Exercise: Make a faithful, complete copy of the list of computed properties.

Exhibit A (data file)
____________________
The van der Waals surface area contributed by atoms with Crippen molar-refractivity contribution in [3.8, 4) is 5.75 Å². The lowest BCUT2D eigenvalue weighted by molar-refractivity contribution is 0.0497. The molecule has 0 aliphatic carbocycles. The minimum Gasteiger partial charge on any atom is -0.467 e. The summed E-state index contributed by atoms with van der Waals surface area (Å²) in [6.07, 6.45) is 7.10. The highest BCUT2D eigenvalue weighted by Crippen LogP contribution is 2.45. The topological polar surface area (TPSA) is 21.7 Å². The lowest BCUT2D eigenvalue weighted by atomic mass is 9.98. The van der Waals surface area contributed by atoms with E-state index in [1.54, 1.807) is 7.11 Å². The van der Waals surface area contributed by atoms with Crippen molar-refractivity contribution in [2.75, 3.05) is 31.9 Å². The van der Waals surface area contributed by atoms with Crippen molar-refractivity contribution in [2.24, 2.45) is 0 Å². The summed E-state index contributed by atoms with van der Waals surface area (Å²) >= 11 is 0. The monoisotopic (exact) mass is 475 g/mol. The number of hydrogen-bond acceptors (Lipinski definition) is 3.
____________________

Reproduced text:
The van der Waals surface area contributed by atoms with Crippen molar-refractivity contribution in [3.8, 4) is 5.75 Å². The lowest BCUT2D eigenvalue weighted by molar-refractivity contribution is 0.0497. The molecule has 0 aliphatic carbocycles. The minimum Gasteiger partial charge on any atom is -0.467 e. The summed E-state index contributed by atoms with van der Waals surface area (Å²) in [6.07, 6.45) is 7.10. The highest BCUT2D eigenvalue weighted by Crippen LogP contribution is 2.45. The topological polar surface area (TPSA) is 21.7 Å². The lowest BCUT2D eigenvalue weighted by atomic mass is 9.98. The van der Waals surface area contributed by atoms with E-state index in [1.54, 1.807) is 7.11 Å². The van der Waals surface area contributed by atoms with Crippen molar-refractivity contribution in [2.75, 3.05) is 31.9 Å². The van der Waals surface area contributed by atoms with Crippen molar-refractivity contribution in [2.24, 2.45) is 0 Å². The summed E-state index contributed by atoms with van der Waals surface area (Å²) >= 11 is 0. The monoisotopic (exact) mass is 475 g/mol. The number of hydrogen-bond acceptors (Lipinski definition) is 3.